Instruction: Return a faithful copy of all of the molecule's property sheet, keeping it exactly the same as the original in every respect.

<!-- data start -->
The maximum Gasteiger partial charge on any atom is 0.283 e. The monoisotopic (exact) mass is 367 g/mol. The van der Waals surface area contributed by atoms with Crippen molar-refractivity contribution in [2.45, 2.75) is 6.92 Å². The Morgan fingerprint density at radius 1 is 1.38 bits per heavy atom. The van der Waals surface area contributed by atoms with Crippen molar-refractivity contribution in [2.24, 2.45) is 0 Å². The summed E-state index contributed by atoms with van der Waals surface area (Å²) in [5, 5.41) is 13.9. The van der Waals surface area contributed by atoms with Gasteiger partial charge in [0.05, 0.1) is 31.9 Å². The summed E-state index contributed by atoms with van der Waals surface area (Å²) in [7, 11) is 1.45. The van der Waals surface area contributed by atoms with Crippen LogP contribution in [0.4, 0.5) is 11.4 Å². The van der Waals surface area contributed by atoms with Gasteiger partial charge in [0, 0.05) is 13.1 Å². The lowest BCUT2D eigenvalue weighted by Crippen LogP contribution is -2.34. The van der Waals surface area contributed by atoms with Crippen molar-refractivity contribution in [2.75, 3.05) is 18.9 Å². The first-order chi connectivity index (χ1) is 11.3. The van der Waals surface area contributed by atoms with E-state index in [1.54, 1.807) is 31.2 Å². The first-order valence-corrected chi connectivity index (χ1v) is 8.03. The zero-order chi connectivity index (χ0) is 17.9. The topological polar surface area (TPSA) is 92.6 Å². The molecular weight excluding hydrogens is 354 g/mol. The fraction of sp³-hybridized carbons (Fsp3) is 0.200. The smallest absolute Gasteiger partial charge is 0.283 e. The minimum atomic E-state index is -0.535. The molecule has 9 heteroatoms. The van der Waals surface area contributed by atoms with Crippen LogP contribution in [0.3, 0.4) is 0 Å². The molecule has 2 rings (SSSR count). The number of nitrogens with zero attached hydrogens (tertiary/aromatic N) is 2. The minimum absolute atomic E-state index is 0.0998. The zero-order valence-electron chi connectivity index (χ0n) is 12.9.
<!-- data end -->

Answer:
The maximum Gasteiger partial charge on any atom is 0.283 e. The monoisotopic (exact) mass is 367 g/mol. The van der Waals surface area contributed by atoms with Crippen molar-refractivity contribution in [2.45, 2.75) is 6.92 Å². The Morgan fingerprint density at radius 1 is 1.38 bits per heavy atom. The van der Waals surface area contributed by atoms with Crippen molar-refractivity contribution in [2.24, 2.45) is 0 Å². The summed E-state index contributed by atoms with van der Waals surface area (Å²) in [5, 5.41) is 13.9. The van der Waals surface area contributed by atoms with Gasteiger partial charge in [0.05, 0.1) is 31.9 Å². The summed E-state index contributed by atoms with van der Waals surface area (Å²) in [7, 11) is 1.45. The van der Waals surface area contributed by atoms with Crippen LogP contribution in [0.4, 0.5) is 11.4 Å². The van der Waals surface area contributed by atoms with Gasteiger partial charge in [0, 0.05) is 13.1 Å². The lowest BCUT2D eigenvalue weighted by Crippen LogP contribution is -2.34. The van der Waals surface area contributed by atoms with Crippen molar-refractivity contribution in [2.75, 3.05) is 18.9 Å². The first-order chi connectivity index (χ1) is 11.3. The van der Waals surface area contributed by atoms with E-state index in [1.54, 1.807) is 31.2 Å². The first-order valence-corrected chi connectivity index (χ1v) is 8.03. The zero-order chi connectivity index (χ0) is 17.9. The topological polar surface area (TPSA) is 92.6 Å². The molecular weight excluding hydrogens is 354 g/mol. The fraction of sp³-hybridized carbons (Fsp3) is 0.200. The smallest absolute Gasteiger partial charge is 0.283 e. The minimum atomic E-state index is -0.535. The molecule has 9 heteroatoms. The van der Waals surface area contributed by atoms with Crippen LogP contribution in [0.3, 0.4) is 0 Å². The molecule has 2 rings (SSSR count). The number of nitrogens with zero attached hydrogens (tertiary/aromatic N) is 2. The minimum absolute atomic E-state index is 0.0998. The zero-order valence-electron chi connectivity index (χ0n) is 12.9.